Christopher A. Wood

Mitigating On-Path Adversaries in Content-Centric Networks

C. Ghali, G. Tsudik, and C. A. Wood

42nd Annual IEEE Conference on Local Computer Networks (LCN 2017), October 9 - 12, 2017, Singapore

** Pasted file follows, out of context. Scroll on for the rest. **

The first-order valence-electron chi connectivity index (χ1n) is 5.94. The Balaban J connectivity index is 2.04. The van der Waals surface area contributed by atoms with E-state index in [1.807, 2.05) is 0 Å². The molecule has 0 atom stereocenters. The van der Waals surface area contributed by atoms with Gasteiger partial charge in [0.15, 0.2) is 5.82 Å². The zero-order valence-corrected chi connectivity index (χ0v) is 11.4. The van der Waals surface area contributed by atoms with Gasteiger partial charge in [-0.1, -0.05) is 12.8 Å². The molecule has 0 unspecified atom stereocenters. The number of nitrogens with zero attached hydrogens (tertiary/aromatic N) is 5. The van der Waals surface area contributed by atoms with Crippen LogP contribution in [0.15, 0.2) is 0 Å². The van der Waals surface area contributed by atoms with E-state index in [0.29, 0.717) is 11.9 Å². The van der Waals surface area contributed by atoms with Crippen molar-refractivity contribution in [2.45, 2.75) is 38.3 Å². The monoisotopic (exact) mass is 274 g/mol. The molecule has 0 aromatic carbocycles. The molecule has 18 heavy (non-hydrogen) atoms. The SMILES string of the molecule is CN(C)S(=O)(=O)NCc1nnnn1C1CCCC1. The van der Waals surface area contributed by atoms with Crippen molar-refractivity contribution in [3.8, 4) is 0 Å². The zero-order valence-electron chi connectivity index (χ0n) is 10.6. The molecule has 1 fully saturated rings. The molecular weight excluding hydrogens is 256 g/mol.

Content-Centric Networking (CCN) is a recently proposed Internet paradigm that focuses on scalable, secure and efficient content distribution. The main abstraction is named and addressable content. A consumer requests desired named content by generating a so-called {m interest}, which is then routed by the network towards an in-network cached copy, or the authoritative producer, of that content. Since all CCN content must be signed by its producer, consumers and routers can cryptographically verify its correctness, authenticity, and integrity. Thus, in principle, attacks that introduce fake (poisoned) content can be detected. However, verifying content signatures is optional for CCN routers, detection of fake content only implies presence of a malicious upstream entity. A major outstanding problem in CCN is how to react to such attacks, determine their source(s), and re-route interests accordingly. In this work, we construct a technique based on efficient per-hop packet integrity checks. Routers share secrets with neighboring routers and use them to verify and generate efficient per-hop packet authenticators. An on-path attacker that tampers with content in transit is quickly detected by downstream routers. Moreover, an on-path attacker that hijacks a namespace is discoverable. Our experimental assessment indicates that the proposed technique incurs very low per-packet overhead. Furthermore, since our approach is not CCN-specific, it can be applied to IP-based networks as well.